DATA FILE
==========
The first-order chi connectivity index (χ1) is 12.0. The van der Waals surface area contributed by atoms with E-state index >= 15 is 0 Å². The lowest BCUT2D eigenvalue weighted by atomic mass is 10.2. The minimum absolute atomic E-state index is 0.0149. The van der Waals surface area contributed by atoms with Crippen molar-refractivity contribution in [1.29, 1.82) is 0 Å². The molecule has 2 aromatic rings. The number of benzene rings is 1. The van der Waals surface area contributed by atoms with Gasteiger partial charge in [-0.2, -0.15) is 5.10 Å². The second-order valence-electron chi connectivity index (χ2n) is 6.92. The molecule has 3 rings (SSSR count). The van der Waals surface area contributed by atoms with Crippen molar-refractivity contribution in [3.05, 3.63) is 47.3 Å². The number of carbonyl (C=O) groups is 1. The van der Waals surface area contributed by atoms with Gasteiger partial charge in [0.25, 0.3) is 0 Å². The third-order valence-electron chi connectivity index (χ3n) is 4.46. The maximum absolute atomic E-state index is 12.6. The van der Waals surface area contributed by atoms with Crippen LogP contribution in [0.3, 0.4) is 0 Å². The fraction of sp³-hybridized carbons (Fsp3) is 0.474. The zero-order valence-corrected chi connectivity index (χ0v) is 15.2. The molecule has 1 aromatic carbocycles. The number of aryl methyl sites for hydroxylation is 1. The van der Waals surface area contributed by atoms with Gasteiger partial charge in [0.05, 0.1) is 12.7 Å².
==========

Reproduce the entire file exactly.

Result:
The first-order chi connectivity index (χ1) is 12.0. The van der Waals surface area contributed by atoms with E-state index >= 15 is 0 Å². The lowest BCUT2D eigenvalue weighted by atomic mass is 10.2. The minimum absolute atomic E-state index is 0.0149. The van der Waals surface area contributed by atoms with Crippen molar-refractivity contribution in [1.29, 1.82) is 0 Å². The molecule has 2 aromatic rings. The number of benzene rings is 1. The van der Waals surface area contributed by atoms with Gasteiger partial charge in [-0.2, -0.15) is 5.10 Å². The second-order valence-electron chi connectivity index (χ2n) is 6.92. The molecule has 3 rings (SSSR count). The van der Waals surface area contributed by atoms with Crippen molar-refractivity contribution in [3.05, 3.63) is 47.3 Å². The number of carbonyl (C=O) groups is 1. The van der Waals surface area contributed by atoms with Gasteiger partial charge in [0.25, 0.3) is 0 Å². The third-order valence-electron chi connectivity index (χ3n) is 4.46. The maximum absolute atomic E-state index is 12.6. The van der Waals surface area contributed by atoms with Crippen LogP contribution in [0.3, 0.4) is 0 Å². The fraction of sp³-hybridized carbons (Fsp3) is 0.474. The zero-order valence-corrected chi connectivity index (χ0v) is 15.2. The molecule has 1 aromatic carbocycles. The number of aryl methyl sites for hydroxylation is 1. The van der Waals surface area contributed by atoms with Gasteiger partial charge in [0.05, 0.1) is 12.7 Å².